I have been blogging about books for almost six years now. Obviously, I was a big reader before I started this blog. When I published my first post in December of 2014, I was already about six months into my masters degree in English. I was two years out of college, and had spent those two years really getting back into reading again. I was enjoying reading lots of books and discovering book blogs and BookTube.

And then things changed… I started my own blog. I started this blog to share my love of books with people who cared, because it felt like such a big part of me. I wasn’t expecting it to completely change the way I read. I don’t regret it, but I do think about it a lot. So, today, I thought I’d share some of the ways this blog has changed my reading habits. I’m sure some of you fellow book bloggers will relate.

I Choose Books for Blog Posts, Not Because I Want To

This isn’t 100% of the time. But it is a lot. I’ll get a book for review and have to read that one before I read a book I really want to read just for fun. I have my secret TBR posts (basically themed reading lists) that don’t always consist of books I want to read.

In the early days of my blog, I was reading a lot of things I didn’t love just because I felt like I had to to “be a book blogger”. Everyone was reading Cassandra Clare and John Green, so I felt like I should read them to fit in or stay relevant. I’m not sure whether adult book bloggers weren’t as prevalent six years ago, or if I just hadn’t discovered them yet, but so much of my focus was on YA. Which I have largely (though not completely) stopped reading and talking about.

This honestly has pros and cons. Sometimes, it works out really well. Recently, I literally let Buzzfeed choose my reading list. None of those books were at the top of my “want-to-read” list. But I ended up really liking every single one of them (and even finding two new favorites). I probably wouldn’t have read them anytime soon if it wasn’t for that post, so I’m glad I did it. On the other hand, several times this year already, I’ve had to force myself to read books I wasn’t in the mood for just to get my reviews up on schedule.

Which brings us to my next point….

I Feel Pressure to Read a Lot

Last month, I had a massive reading slump. And someone made a comment on my wrap-up that three books didn’t really seem like a slump. If three books (or one or two) is what you read every month, that’s totally fine. But, for me, I feel constant pressure to read enough to come out with new and fresh content.

Part of the problem, for me, is that I read pretty much anything. That should not be a problem. But when you’re a book blogger, it can be. I am well aware that this blog doesn’t really have a focus. It’s kind of just me talking about whatever I like or want to share. I like it that way (and I hope you do, too). However, I do get a lot of ideas for list or themed posts. I’m working on a post about romance novels I like and another about nonfiction books by authors of color. And it just always feels like I haven’t read enough in those categories to write a comprehensive post. I need to read more romance if I want to talk about it, and read more biographies if I want to write a post about my favorites.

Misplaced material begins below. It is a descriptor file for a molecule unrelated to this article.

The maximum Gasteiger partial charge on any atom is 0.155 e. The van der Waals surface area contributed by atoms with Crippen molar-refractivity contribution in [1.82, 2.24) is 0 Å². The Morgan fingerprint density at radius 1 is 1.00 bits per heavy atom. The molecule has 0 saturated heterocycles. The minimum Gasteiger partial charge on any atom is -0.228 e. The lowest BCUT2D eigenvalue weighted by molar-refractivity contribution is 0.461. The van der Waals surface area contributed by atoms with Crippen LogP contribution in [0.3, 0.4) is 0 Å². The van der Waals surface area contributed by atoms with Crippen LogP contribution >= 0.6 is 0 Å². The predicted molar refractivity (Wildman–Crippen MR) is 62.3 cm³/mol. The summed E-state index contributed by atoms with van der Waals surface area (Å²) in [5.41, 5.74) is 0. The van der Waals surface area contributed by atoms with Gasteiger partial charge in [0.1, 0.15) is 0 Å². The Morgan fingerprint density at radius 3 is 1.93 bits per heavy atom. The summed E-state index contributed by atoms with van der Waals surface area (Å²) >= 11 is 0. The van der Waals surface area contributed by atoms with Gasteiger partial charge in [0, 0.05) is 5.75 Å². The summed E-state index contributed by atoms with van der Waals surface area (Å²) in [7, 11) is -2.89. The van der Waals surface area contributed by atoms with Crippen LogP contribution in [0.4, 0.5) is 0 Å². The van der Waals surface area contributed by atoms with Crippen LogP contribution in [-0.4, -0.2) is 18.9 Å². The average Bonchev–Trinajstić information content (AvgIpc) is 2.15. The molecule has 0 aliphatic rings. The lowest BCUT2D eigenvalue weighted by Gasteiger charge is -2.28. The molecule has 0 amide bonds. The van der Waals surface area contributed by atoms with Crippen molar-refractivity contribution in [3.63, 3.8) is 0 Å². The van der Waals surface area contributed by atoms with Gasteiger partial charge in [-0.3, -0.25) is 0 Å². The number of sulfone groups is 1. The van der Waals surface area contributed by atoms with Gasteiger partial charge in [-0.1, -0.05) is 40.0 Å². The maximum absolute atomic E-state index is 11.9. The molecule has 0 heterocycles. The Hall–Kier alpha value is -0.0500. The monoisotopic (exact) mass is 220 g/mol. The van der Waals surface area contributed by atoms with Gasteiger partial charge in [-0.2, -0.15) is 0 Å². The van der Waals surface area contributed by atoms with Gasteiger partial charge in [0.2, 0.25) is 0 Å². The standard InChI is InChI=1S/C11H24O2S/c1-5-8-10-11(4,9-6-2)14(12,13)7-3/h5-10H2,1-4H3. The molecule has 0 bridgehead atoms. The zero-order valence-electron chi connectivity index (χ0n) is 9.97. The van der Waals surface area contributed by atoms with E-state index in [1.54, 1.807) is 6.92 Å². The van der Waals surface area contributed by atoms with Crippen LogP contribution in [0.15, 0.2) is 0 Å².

I know this is pressure I put on myself. But it’s really not easy to keep up with the amount of reading I want to do in order to have this blog be something I want it to be. I gave myself a break last month, and am now trying to play catch-up. I literally have a reading calendar with scheduled deadlines. It seems insane, I know. But, of the eleven books on the schedule for the rest of this month, eight are books I need to read for upcoming posts. Which are also scheduled on the calendar.

I Pay Way More Attention to Book News

I barely remember how I used to choose books to read before I was a book blogger. When I was a pre-teen, I do remember choosing the books in “my section” of the bookstore with the most provocative titles just to annoy my mom (one I distinctly remember causing a massive eye-roll was The Earth, My Butt, and Other Big, Round Things). I also remember finding one author I liked and then just reading everything by them (Meg Cabot was literally how I transitioned into reading adult romance… at thirteen). I’d occasionally hear about books from friends and read those, but that was very rare.

But now, I’m the one everyone comes to for book recommendations. Or anything related to books. In the three or so years of the book club my cousins started, I think they’ve only chosen one book I hadn’t already read. I will just mention something great I’d read recently, and everyone is just “sounds awesome, let’s read that!”. One time, I sat there while everyone said what they liked in books and came up with a book that had a good mix of all of the things. I just know a lot about books. But that means I tend to not get a lot of personal recommendations to help me choose new books.

But that also means I very rarely purchase books I don’t know much about. My most recent purchase: Grant by Ron Chernow. Which I am reading for an upcoming blog post and the current Tome Topple readathon. I’ve also done my research on it and know what people are saying about it. I very rarely just pick up books just because they look good anymore.